Argentine connection in Iran assassination plot alleged

A new allegation has emerged in the supposed plot by agents of Iran's elite Quds Force to assassinate the Saudi ambassador in Washington, which resulted in federal indictments being unsealed in Manhattan last week. Reuters reports Oct. 14 that "Saudi officials advised Argentina four months ago of an alleged Iran-backed plot to kill the Saudi ambassador to Washington and possibly attack the Saudi and Israeli embassies in Buenos Aires," according to an unnamed "Argentine diplomatic source." Speaking on condition of anonymity, the Argentine source reportedly told Reuters: "The Saudis advised us four months ago, at the request of the United States."

Washington has imposed economic sanctions on five Iranians, including four senior members of the Quds Force, for planning possible attacks in the US and "another country." The US ambassador to Argentina, Vilma Martínez, declined to comment on the case when queried by Reuters, as did the Argentine government. But media reports point to Argentina as the other country. Court documents indicate that President Barack Obama was briefed in June about the alleged plot.

In July 1994, Argentina was the scene of the deadliest single attack on a Jewish target since World War II, when the Argentina-Israelite Mutual Association (AMIA), a Jewish community center in Buenos Aires, was blown up, leaving 85 dead and 300 wounded. Argentina has secured international arrest warrants against former and current Iranian officials it suspects were involved in the AMIA bombing. Last month, Argentine President Cristina Fernández publicly urged Iran to make good on its offer to help investigate the bombing, even though Tehran insists it played no role in the attack. The fracas comes amid growing concern in Washington about Iran's presence in Latin America.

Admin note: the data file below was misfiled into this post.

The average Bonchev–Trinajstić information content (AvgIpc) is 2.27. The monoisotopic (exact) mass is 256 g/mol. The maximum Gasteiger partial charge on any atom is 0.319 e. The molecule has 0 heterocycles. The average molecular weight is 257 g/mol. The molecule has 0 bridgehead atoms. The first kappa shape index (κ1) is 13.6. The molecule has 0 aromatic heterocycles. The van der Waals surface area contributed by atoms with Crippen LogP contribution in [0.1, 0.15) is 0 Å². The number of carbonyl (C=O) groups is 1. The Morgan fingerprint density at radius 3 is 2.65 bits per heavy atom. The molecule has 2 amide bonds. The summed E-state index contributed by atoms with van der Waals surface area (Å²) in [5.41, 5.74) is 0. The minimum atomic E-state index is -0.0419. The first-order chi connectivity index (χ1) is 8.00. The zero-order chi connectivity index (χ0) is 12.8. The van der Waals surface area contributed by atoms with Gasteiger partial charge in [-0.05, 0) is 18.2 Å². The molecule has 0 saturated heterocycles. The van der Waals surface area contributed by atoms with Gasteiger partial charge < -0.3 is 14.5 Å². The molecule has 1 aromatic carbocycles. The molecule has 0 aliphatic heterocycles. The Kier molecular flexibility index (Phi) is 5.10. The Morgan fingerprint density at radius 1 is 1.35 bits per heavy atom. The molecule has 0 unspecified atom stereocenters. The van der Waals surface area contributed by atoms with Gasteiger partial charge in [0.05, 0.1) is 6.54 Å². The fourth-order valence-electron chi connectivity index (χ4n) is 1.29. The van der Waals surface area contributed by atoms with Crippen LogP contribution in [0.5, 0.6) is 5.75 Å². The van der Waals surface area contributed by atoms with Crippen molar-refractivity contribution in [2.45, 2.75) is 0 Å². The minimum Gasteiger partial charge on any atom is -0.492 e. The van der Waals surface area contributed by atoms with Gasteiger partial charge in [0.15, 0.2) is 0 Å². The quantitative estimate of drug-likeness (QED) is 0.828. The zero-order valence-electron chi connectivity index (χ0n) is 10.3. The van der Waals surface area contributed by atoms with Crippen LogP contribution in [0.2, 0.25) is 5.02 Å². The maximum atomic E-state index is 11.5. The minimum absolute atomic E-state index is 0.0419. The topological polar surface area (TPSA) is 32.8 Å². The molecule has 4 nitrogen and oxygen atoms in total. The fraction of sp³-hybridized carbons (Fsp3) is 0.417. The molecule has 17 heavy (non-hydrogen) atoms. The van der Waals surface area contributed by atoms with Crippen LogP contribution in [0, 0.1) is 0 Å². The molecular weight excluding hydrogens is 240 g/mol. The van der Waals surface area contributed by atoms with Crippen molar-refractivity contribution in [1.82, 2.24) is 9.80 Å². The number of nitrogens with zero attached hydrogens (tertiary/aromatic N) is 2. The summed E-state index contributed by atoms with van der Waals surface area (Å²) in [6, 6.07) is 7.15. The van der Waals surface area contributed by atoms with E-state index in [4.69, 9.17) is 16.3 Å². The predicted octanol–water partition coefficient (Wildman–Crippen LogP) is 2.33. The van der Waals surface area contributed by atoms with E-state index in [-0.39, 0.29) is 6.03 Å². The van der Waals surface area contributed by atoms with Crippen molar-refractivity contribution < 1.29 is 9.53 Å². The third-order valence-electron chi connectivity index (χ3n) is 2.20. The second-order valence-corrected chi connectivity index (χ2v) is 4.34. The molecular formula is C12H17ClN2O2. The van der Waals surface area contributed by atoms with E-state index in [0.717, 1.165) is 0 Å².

Also Oct. 14, a New York Times story cast a rare critical eye on the government's conspiracy claims—pointing out, at least, the inherent double standard. The very week before $49,960 was wired from a foreign bank account linked to Iran's Quds Force in July to "a man posing as a Mexican drug hit man" in the supposed assassination plot, an Iranian scientist was shot dead in front of his home. He was the third researcher with apparent ties to Iran's nuclear program to be assassinated in less than two years. "The Iranians absolutely believe the US and Israel have been carrying out a covert campaign against them," said Gary Sick, an Iran expert at Columbia University. "And clearly they are right."

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